This test resulted in a total accumulated wealth of $877,786 equating to a compound annual return of 6.72% over the 20 year period. The maximum peak-to-trough drawdown was -37% and the system’s Recovery Factor was 2.96.
So in this example, we can see that investing $1000 in one random stock each month outperforms investing $1000 in the S&P 500 index every month.
However, since this test buys random stocks it is of course possible that the result is just a one-off random occurrence.
To test this, I ran a Monte Carlo analysis over the results, whereby the order of trades (and therefore the combination of trades) was altered many times. 1500 simulations were run and the resultant equity curves were plotted against one another.
As you can see, the best performing simulation out of 1500 runs resulted in a total equity of over $1,000,000 while the worst performing run resulted in a total equity of just over $350,000. The average result was a total equity in the $600,000 to $650,000 range, around 5% CAR.
Why does the strategy work?
The results of the Monte Carlo indicate that buying a random stock each month is a robust strategy that can be counted on to deliver compound annual returns of around 5% the majority of the time. In 1500 simulations there were no occurrences where the strategy returned less than the total amount invested.
The strategy works because companies rarely go bankrupt and most stock prices go up over time. While losses on any one trade are capped at 100%, the possible profits on any one trade are much larger.
In this example, around 25% of stocks bought ended in a loss and there were actually 13 stocks that declined by over 90% in value, (most of these never recovered).
However, the strategy was saved by numerous big winners. In fact, 15 of the stocks bought went on to make over 1000%.
Of course, the 5% average return from this strategy is hardly the stuff that dreams are made of.
But, the results of the random stock selection give us confidence because it shows that no matter what stocks we buy each month we will most likely end up making money over time.
With that in mind, if we change the rules slightly, so that we don’t simply buy stocks at random, we can surely improve our returns even further.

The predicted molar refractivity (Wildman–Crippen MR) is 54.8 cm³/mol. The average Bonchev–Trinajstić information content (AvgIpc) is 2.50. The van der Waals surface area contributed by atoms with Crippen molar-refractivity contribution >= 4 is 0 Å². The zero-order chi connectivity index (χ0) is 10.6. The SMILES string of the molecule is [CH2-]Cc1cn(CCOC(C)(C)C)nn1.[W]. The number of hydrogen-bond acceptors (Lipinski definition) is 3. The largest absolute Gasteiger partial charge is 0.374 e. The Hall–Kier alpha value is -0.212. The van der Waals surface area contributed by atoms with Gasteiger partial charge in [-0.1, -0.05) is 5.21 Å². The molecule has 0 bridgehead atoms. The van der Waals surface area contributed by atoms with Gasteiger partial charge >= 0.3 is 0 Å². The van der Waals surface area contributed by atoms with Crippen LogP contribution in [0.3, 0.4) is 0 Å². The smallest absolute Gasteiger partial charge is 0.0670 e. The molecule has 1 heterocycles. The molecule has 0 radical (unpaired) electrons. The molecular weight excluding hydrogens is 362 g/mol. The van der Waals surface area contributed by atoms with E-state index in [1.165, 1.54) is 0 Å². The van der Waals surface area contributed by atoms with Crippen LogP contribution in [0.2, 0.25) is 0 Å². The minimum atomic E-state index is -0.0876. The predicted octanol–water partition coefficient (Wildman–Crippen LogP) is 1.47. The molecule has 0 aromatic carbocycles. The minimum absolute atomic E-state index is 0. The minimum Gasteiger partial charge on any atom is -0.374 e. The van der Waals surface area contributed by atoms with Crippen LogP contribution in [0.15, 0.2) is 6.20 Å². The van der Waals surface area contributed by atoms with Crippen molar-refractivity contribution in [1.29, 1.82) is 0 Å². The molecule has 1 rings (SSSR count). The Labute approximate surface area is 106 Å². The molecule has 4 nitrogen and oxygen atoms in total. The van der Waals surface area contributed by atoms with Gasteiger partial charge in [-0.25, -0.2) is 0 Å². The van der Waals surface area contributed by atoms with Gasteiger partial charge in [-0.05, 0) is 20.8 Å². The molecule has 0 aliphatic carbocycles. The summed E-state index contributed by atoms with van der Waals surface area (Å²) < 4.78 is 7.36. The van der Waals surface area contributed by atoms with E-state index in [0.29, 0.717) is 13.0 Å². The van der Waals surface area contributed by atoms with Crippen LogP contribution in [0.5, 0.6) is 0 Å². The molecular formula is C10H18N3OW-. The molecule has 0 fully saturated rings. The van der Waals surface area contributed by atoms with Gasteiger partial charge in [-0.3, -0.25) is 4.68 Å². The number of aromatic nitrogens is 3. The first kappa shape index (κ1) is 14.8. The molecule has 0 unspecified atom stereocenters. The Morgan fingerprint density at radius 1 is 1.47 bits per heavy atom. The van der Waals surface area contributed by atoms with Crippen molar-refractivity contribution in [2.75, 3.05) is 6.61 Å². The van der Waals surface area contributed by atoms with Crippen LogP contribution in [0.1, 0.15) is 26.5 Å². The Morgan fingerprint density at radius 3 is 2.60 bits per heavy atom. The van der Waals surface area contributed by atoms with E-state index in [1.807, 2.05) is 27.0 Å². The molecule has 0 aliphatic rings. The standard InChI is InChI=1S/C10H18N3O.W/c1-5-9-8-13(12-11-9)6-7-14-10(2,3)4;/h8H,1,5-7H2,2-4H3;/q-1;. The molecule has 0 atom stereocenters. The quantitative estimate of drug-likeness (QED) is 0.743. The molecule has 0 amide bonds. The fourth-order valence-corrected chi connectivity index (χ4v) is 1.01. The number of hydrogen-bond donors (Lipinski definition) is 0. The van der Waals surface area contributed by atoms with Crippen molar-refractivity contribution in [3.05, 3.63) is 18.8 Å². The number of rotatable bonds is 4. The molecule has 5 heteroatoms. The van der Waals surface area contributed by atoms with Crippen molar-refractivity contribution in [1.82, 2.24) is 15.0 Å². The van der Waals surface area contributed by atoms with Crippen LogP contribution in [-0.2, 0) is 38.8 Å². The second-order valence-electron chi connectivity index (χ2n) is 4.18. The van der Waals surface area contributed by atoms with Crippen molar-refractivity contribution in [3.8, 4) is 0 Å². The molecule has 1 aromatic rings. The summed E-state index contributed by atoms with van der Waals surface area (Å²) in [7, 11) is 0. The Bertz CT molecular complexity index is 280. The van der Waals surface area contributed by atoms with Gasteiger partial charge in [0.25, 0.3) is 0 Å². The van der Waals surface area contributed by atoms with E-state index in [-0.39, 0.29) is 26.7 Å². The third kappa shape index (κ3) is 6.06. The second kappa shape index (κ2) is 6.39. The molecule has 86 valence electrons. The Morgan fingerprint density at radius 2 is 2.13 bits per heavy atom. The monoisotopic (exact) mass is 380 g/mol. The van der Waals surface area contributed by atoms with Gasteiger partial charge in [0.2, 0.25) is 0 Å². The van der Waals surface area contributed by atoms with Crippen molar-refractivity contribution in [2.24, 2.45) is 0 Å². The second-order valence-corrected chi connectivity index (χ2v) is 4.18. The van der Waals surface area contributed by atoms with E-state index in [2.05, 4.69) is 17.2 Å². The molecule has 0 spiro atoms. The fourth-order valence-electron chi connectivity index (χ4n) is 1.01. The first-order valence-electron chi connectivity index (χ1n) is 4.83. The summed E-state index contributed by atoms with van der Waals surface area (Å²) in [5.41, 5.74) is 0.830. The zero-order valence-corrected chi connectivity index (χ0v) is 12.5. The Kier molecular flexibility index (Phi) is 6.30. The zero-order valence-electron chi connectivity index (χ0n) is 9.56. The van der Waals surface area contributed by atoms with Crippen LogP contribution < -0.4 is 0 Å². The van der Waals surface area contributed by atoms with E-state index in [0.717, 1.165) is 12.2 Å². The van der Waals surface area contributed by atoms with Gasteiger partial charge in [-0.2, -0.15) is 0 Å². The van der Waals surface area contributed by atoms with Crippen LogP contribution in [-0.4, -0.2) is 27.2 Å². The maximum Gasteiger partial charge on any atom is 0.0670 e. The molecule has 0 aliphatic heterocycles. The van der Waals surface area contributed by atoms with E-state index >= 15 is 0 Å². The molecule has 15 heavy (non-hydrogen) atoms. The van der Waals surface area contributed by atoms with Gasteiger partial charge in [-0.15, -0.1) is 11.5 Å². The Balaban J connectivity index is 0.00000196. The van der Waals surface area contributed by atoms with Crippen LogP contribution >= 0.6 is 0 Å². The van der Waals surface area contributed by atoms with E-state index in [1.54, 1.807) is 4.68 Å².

To test this, I ran the same DCA strategy as before. But this time, instead of buying any random stock each month, the system buys the most oversold stock (in the S&P 1500), as measured by the RSI(14) indicator. All other criteria was kept the same as in the previous tests.
As you can see, buying the most oversold stock in the index each month (as measured by RSI) resulted in a total net worth of $1,322,422 which equates to a compound annual return of 8.94%. Recovery Factor was 4.50 and the maximum system drawdown was -32%.
Running a Monte Carlo analysis on the results shows the best performing simulation returned a total equity of over $2.3 million and the worst simulation returned $500,000. On average, the strategy can be expected to return between $1-$1.1 million over 20 years, a rate of 7.66% a year.
A word about commissions
The results of the DCA approach when incorporating RSI are good, and the returns are close to what can be achieved through buy and hold.
However, there is one issue that needs to be clarified and that is the importance of position size relating to returns.
So far, each strategy presented has involved investing $1000 a month with commissions of $10 per trade. This equates to a 1% cost and is generally considered a reasonable amount.
However, what if an investor only has $100 a month to invest, not $1000?
In this scenario, the cost of each trade equates to a much larger 10% of total capital and investors suddenly find it difficult to buy the right amount of shares (since it is not possible to buy in fractional amounts).
It’s fairly obvious that this will make the strategy less profitable. Indeed, buying $100 a month of stock with $10 commission sees the annual return of the strategy dwindle to 6.83% over the 20 years – although this is still a better return than from buying the index every month.
The effect of increasing commission costs (per percentage of capital) can be seen in the next chart.
Improving the strategy with fundamentals
If we can make money buying random stocks each month, and we can make more money buying stocks that are oversold, it stands to reason that we might be able to improve these returns even further by incorporating fundamentals.
For example, there have been various studies to suggest that buying stocks with low PE multiples leads to higher than average investment returns. And incorporating Benjamin Graham style investment screens is also shown to produce strong returns.
Unfortunately I have not been able to find the data or platform with which to test this idea out.
However, I suspect a strategy like this would provide satisfactory returns to most investors. And it would not be hard to implement.
To see the Amibroker code click here.